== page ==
Tiedemann’s Brad Harrison is quoted in FundFire’s sustainable forestry article
We are pleased to share that Tiedemann Advisors' Managing Director Brad Harrison is quoted in FundFire's recently published article on sustainable forestry. The article cites statistics from the recent GIIN study on the topic, and Brad is quoted throughout providing the benefits of such a strategy and how it has become more accessible to investors.
Please read the full article below.
Inst'l Investors Turn to Niche Asset Class to Reduce Carbon Footprint
By Aziza Kasumov | July 3, 2019
Pensions, foundations and other institutional investors are warming up to a niche but increasingly popular real asset strategy: sustainable forestry. The industry is small but has been attracting both mainstream investors as well as institutions trying to reduce the carbon footprint of their broader investment portfolios.
“A number of pension funds have committed publicly to making their portfolio carbon neutral by a certain date,” says Pete Murphy, manager of the Global Impact Investing Network’s (GIIN) market building team. “What we’ve heard from folks throughout the process of the report is that forestry is far more effective at reducing the carbon than sustainable energy.”
Murphy adds that one institutional investor told him forestry strategies were nine times more effective at reducing carbon exposure in their portfolio than clean energy strategies.
But pension funds aren’t the only institutional investor type showing interest in sustainable forestry investments. The 37 sustainable forestry vehicles surveyed for a report by the GIIN had 22 pension funds invested in their products – but that was far from the majority. They also received capital allocations from 19 family offices, 17 endowments and 13 foundations. Several high-net-worth individuals and funds of funds also had invested in the vehicles surveyed.
The Russell Family Foundation (TRFF), for instance, made its first sustainable forestry investment after, in 2014, signing on to the "Divest and Reinvest" pledge, which asks investors to not just pull assets from climate-harming industries, but further reinvest them sustainably.
“Early on, it was a challenge to find funds that were being assembled to address these kinds of opportunities,” says Richard Woo, the CEO of the foundation. TRFF, he adds, did an exercise to measure the carbon footprint of its portfolio to make sure it wasn’t reinvesting in strategies that would inadvertently increase its carbon footprint.
“But the market has changed a lot in these [last] four to five years,” says Woo.
As interest in sustainable forestry has grown rapidly, so has the number of available investment vehicles. The sustainable forestry vehicles surveyed in the GIIN report represent just a sample of the overall market, but already capture at least $9.4 billion in combined assets. (Three of the 37 vehicles did not report their size.) Since 2017 alone, 10 new funds have entered the field. That’s an uptick from the six added between 2011 and 2013 and the four new funds incepted between 2008 and 2010. Between 2014 and 2016, eight funds launched.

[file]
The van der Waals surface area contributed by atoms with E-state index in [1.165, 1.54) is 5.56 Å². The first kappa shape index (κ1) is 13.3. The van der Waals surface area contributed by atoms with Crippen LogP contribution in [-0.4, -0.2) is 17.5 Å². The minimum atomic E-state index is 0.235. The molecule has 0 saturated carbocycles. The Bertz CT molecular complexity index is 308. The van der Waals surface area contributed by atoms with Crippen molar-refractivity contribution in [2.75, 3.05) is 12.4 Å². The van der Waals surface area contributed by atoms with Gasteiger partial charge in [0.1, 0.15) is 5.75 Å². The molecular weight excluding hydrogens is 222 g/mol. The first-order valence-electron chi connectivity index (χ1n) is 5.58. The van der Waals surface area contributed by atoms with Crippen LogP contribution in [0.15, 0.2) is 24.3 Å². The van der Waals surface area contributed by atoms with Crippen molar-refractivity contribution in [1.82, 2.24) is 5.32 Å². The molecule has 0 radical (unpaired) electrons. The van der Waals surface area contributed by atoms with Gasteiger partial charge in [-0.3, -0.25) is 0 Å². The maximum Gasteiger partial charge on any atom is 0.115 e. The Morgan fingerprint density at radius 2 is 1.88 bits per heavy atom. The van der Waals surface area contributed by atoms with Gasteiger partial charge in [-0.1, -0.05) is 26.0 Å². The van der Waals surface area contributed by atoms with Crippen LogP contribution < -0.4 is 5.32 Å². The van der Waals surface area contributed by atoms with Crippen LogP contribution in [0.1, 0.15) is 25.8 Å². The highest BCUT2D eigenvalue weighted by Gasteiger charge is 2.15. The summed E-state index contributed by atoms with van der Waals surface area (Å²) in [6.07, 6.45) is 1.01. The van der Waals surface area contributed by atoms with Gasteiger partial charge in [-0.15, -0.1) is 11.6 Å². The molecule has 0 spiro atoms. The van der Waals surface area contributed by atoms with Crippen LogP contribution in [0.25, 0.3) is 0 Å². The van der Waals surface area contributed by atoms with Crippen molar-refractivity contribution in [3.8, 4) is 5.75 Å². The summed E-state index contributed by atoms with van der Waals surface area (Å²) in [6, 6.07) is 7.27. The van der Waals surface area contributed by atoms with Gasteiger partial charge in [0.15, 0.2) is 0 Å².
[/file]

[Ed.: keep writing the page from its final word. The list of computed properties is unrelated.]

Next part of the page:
Most of those funds are located and invested in North America and Oceania.
TRFF, for instance, is now invested in Portland, Ore.-based Ecotrust Forest Management, as well as Agriculture Capital, a sustainable farming strategy, among other, similar investments. In total, $2.1 million of the foundation’s $145 million endowment is invested in sustainable forestry, and another $1.7 million in sustainable agriculture. Overall, a little over 80% of TRFF’s total portfolio is invested in alignment with its mission.
“The intent is to be fully impact,” says CFO Kathleen Simpson.
Sustainable forestry or agriculture can be a good way for investors hungry for more impact to dip their toes in the water – for several reasons. First, minimums to get into those funds have “come down significantly” and now range between $100,000 and $250,000, says Brad Harrison, managing director at wealth management firm Tiedemann Advisors, commenting on the sustainable forestry funds that his firm tracks. Returns, on the other hand, have often been in line with the market, if not outperforming – “removing some of the misperceptions that they may have about impact investing, like that returns are below market,” the GIIN’s Murphy says.
The industry has the potential to deliver a diversified income stream, both Harrison and Murphy say.
Sustainable forestry funds usually don’t just make money off selling timber, as conventional forestry firms do. Their sustainable counterparts often sell carbon offsets, lease land and sell land rights for permanent conservation as well.
“The other hypothesis that we have based on conversations is that the management of social and environmental criteria, especially in emerging markets, mitigate risks significantly,” says Murphy. “Better understanding the ways in which local communities are engaging ... with your plantation is good business and potentially drives that outsized return.”
Those arguments have also begun to bring mainstream investors into the space, says Harrison. "Half of the investors in the funds are considering impact and ESG," he says. The other half, he adds, has been led to those vehicles through traditional analyses that suggested that "these are just good investments."
But there are challenges, too, that the GIIN outlined in its report. Many sustainable funds have 10- to 12-year tenures, which is a long time frame, even for this asset class. Plus, with at least a dozen of these funds only having launched in the past four years, some investors are wary of their lack of track records and perceived risk.
For foundations, the high illiquidity might be less of a problem. “It’s prime for foundations," says Tiedemann Advisors’ Harrison, "because they have that long-term time horizon."